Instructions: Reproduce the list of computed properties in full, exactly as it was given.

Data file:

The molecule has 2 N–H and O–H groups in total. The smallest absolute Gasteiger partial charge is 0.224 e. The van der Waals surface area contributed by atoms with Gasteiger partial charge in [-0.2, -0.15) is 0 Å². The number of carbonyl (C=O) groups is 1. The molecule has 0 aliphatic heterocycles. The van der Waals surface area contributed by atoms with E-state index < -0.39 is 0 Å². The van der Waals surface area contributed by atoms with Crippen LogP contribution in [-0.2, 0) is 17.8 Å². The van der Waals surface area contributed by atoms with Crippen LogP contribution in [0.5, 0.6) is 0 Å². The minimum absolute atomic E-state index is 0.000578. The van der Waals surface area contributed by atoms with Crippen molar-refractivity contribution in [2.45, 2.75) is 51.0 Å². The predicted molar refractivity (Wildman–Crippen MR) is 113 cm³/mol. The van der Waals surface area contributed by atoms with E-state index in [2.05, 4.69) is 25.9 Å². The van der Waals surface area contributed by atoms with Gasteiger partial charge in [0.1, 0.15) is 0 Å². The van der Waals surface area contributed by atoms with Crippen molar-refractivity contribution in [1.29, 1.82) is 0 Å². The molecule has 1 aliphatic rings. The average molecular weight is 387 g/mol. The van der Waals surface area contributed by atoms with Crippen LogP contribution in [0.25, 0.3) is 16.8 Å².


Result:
The molecule has 2 N–H and O–H groups in total. The smallest absolute Gasteiger partial charge is 0.224 e. The van der Waals surface area contributed by atoms with Gasteiger partial charge in [-0.2, -0.15) is 0 Å². The number of carbonyl (C=O) groups is 1. The molecule has 0 aliphatic heterocycles. The van der Waals surface area contributed by atoms with E-state index < -0.39 is 0 Å². The van der Waals surface area contributed by atoms with Crippen LogP contribution in [-0.2, 0) is 17.8 Å². The van der Waals surface area contributed by atoms with Crippen LogP contribution in [0.5, 0.6) is 0 Å². The minimum absolute atomic E-state index is 0.000578. The van der Waals surface area contributed by atoms with Crippen molar-refractivity contribution in [2.45, 2.75) is 51.0 Å². The predicted molar refractivity (Wildman–Crippen MR) is 113 cm³/mol. The van der Waals surface area contributed by atoms with E-state index in [2.05, 4.69) is 25.9 Å². The van der Waals surface area contributed by atoms with Gasteiger partial charge in [0.1, 0.15) is 0 Å². The van der Waals surface area contributed by atoms with Crippen molar-refractivity contribution in [1.29, 1.82) is 0 Å². The molecule has 1 aliphatic rings. The average molecular weight is 387 g/mol. The van der Waals surface area contributed by atoms with Crippen LogP contribution in [0.25, 0.3) is 16.8 Å².